TIP #6. The higher you go in the license penalty appellate process, the less the reviewing authorities are able to look at the specific facts of your case. If you have not introduced adequate evidence in the initial hearing before an Administrative Law Judge to protect your license, don't expect the National Transportation Safety Board to overrule that Judge's decision. The Board only reviews the evidence admitted in the hearing. Similarly, when you appeal the decision of the National Transportation Safety Board, affirming an ALJ's decision to allow your license to be revoked or suspended, don't expect the United States Circuit Court of Appeals to review all of the facts of your case and appreciate that an injustice has been done. The Appellate Court will affirm the factual findings of the NTSB as long as they are supported by "substantial evidence" and the ALJ has not "abused" his discretion.

When Can You Rely On Advice From FAA Employees?

What was wrong with the flight instruction given by Mr. Taylor to the "student"? The FSDO investigator apparently felt that this instructor did not give adequate airborne, cross-country instruction to the former Naval Aviator who was a student, private pilot. The FAA Inspector probably felt that since the Naval Aviator had received his instruction over 20 years ago and, apparently, had not seen active flying duty during that entire period of time, that substantial airborne, cross-country flight training was necessary.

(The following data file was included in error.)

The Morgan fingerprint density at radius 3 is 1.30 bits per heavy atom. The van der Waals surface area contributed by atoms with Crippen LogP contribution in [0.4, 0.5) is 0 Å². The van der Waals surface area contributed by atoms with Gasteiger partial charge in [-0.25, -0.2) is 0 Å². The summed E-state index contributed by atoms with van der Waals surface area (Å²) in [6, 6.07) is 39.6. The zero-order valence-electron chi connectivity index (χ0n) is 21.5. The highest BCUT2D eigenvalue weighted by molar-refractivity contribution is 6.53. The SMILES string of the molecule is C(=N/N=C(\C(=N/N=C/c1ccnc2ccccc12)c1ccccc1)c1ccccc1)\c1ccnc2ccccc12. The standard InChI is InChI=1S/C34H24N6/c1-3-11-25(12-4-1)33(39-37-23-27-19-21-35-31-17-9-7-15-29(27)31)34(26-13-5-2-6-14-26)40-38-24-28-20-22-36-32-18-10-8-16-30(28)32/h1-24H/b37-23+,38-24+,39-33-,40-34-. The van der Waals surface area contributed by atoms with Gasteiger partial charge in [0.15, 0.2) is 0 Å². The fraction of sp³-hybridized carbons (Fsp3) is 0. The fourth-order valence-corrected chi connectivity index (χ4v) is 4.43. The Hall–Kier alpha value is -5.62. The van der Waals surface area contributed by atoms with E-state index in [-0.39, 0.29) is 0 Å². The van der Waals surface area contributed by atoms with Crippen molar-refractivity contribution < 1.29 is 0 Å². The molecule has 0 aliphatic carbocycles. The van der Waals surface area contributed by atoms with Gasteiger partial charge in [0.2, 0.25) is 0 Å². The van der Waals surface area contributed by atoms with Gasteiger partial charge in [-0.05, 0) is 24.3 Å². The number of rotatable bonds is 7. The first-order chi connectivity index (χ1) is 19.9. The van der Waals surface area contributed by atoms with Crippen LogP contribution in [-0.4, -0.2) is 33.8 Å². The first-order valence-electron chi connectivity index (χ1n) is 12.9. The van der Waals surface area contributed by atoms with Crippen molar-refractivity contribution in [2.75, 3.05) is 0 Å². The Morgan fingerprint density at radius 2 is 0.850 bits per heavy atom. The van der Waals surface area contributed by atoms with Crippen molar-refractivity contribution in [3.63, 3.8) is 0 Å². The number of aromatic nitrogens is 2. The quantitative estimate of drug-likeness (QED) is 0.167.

The instructor was relying on the provisions of FAR 61.41, which allow credit to be given for former military instruction. The CFI had contacted the FSDO previously to find out if FAR 61.41 applied. He was told that students could have credit for prior military instruction. The enforcement action FSDO inspector testified that the instruction was inadequate. How can an airman establish that he was acting in reliance on the advice of a FSDO inspector when a second inspector subsequently takes a contradictory position?